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The Unit Persistent Issue: When is a nation justified in intervening in the affairs of another nation? Central Question: Should we celebrate or mourn the.

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Presentation on theme: "The Unit Persistent Issue: When is a nation justified in intervening in the affairs of another nation? Central Question: Should we celebrate or mourn the."— Presentation transcript:

1 The Unit Persistent Issue: When is a nation justified in intervening in the affairs of another nation? Central Question: Should we celebrate or mourn the arrival of Europeans in the Americas? Culminating Activity: World Court Hearing

2 Spanish Colonization: Hypothesis Formation Central Question: Should we celebrate or mourn the arrival of Europeans in the Americas? Lesson Focus Question: How did people in Spain and the Caribbean live at the time of initial contact?

3 Spanish Colonization: Hypothesis Formation Purpose: Provide the framing historical and cultural context for inquiry into primary accounts 1. Introduce cultures of Spain, the Caribbean, and Mesoamerica at the time of initial contact. 2.Introduce the historical problem of “how we know”: the perceptions of non-Western cultures of which we have no direct records. 3.Introduce Aztec encounters (for which we have better records) to give some sense of the indigenous peoples’ perspectives

4 Understanding the Worlds of 1492 Spain & The Taino

5 © PIH Network, 2008 The Spanish World in

6 © PIH Network, 2008 W. European Nation-States Arise 4 major states by late 1400's: –Portugal –Spain –France –England Strong central governments –Bureaucracy –Standing army –Need money to pay government employees

7 © PIH Network, 2008 European Religious Practices Roman Catholic faith across Medieval Europe Dissenters seen as threat to society –mobs burn accused heretics –1231: Pope creates Inquisition to bring order and legality to process Series of crusades to reclaim biblical Holy Land from Muslims ( )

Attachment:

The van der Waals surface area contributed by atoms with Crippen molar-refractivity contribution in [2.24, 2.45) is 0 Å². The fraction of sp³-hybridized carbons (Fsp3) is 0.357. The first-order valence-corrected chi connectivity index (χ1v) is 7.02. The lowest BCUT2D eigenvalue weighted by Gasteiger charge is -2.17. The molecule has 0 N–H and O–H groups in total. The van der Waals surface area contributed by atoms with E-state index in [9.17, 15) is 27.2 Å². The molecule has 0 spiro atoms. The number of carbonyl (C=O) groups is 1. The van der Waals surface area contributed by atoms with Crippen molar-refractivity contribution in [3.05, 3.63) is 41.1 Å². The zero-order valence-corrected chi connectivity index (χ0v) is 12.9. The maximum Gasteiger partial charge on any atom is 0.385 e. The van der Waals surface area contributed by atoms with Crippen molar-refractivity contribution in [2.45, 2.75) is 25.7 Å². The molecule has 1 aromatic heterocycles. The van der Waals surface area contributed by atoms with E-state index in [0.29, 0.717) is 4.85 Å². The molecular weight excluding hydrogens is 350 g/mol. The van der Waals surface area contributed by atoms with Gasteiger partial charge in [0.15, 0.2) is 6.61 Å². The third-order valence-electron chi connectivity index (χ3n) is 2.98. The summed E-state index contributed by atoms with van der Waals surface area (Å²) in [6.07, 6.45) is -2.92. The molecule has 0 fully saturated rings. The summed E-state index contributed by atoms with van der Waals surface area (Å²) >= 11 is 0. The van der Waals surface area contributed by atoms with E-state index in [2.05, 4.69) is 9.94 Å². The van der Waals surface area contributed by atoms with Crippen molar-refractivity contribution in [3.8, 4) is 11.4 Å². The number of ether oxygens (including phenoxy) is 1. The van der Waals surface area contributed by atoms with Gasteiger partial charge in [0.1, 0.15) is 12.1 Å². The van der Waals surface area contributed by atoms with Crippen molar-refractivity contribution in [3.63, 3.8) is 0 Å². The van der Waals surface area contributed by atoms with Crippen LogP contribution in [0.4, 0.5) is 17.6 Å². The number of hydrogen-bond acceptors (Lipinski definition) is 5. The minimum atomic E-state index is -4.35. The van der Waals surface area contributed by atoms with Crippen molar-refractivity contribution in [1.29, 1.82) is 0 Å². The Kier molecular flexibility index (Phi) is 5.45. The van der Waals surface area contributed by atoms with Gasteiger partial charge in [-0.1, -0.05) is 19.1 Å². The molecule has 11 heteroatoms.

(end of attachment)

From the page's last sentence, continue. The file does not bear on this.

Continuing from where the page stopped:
8 © PIH Network, 2008 Motivations for Exploration Access to riches of East: Spices New sources of gold and silver Spread Christianity Renaissance spirit of adventure

9 © PIH Network, 2008 The Iberian Peninsula: 1400's Feudal Christian kingdoms in North Muslim Moors in South Precursor to Crusades: Pope calls for fight for "the Cross" in Spain Christian Kingdoms gradually re-take peninsula United Spanish state formed by marriage of Ferdinand and Isabella: 1469 Independence from the Moors

10 © PIH Network, 2008 Spanish Monarchs gain power Isabella's aims –Spanish unity –Universal Catholicism Firm alliance with Catholic Church –1478: Spanish Inquisition authorized Rivalry with Portugal for trade with East

11 © PIH Network, Fall of Granada, last Moorish city in Spain Jews offered choice of baptism or expulsion Columbus sent to find new trade route to East

12 © PIH Network, 2008 Who They Met: The Taino World

13 © PIH Network, 2008 Geography of The Taino World Originally from South America Territory more than 1,000 miles east to west Occupied the Lesser Antilles, Puerto Rico, Bahamas, Hispaniola, Jamaica, and Cuba Rouse, Irving The Tainos. New Haven: Yale University Press. P. 6.

14 © PIH Network, 2008 Taino Pol/Soc Organization Confederation style gov’t –Tiered chiefdoms –Alliances of great chiefdoms –Hispaniola: 5 powerful chiefdoms

15 © PIH Network, 2008 Taino Political/Social Organization Village Life

16 © PIH Network, 2008 Taino Political/Social Organization

17 © PIH Network, 2008 Taino Political/Social Organization History (hypothesized) –Internal warfare alternating with periods of alliance and trade –Military stand-off of equal chiefdoms –By 1492, intermarriage among elite to create a pan-Taino ruling class

18 © PIH Network, 2008 Taino Political/Social Organization

19 © PIH Network, 2008 Taino Political/Social Organization Economy –Based on agriculture –Skilled use of sea for food & trade

20 © PIH Network, 2008 Taino Religious Practices

21 © PIH Network, 2008 Taino Religious Practices System of Gods: Zemis –Explained how universe was created –Role humans played in the universe –Moral blueprint to guide conduct –Afterlife where good people rewarded

22 © PIH Network, 2008 Taino Religious Practices

23 © PIH Network, 2008 Taino Religious Practices Two Supreme Deities –Lord of cassava and sea –Goddess of fresh water & human fertility

24 © PIH Network, 2008 Taino Religious Practices tainoimages/daily_zemifront.jpg

25 © PIH Network, 2008 Taino Religious Practices Representations made from remains of ancestors –Believed powerful spirits in these objects –Cannibalism: Drink made from ground, burned bones of ancestors passed spirit of person to living

26 © PIH Network, 2008 Taino Religious Practices

27 © PIH Network, 2008 Taino Religious Practices Religious agricultural feasts Shamans served as advisors to chiefs

28 © PIH Network, 2008 Taino Relations with Others Fought with Island-Caribs who had invaded territory Expanded influence to outward islands in Caribbean. Resources flowed back to dominant Taino chiefdoms.


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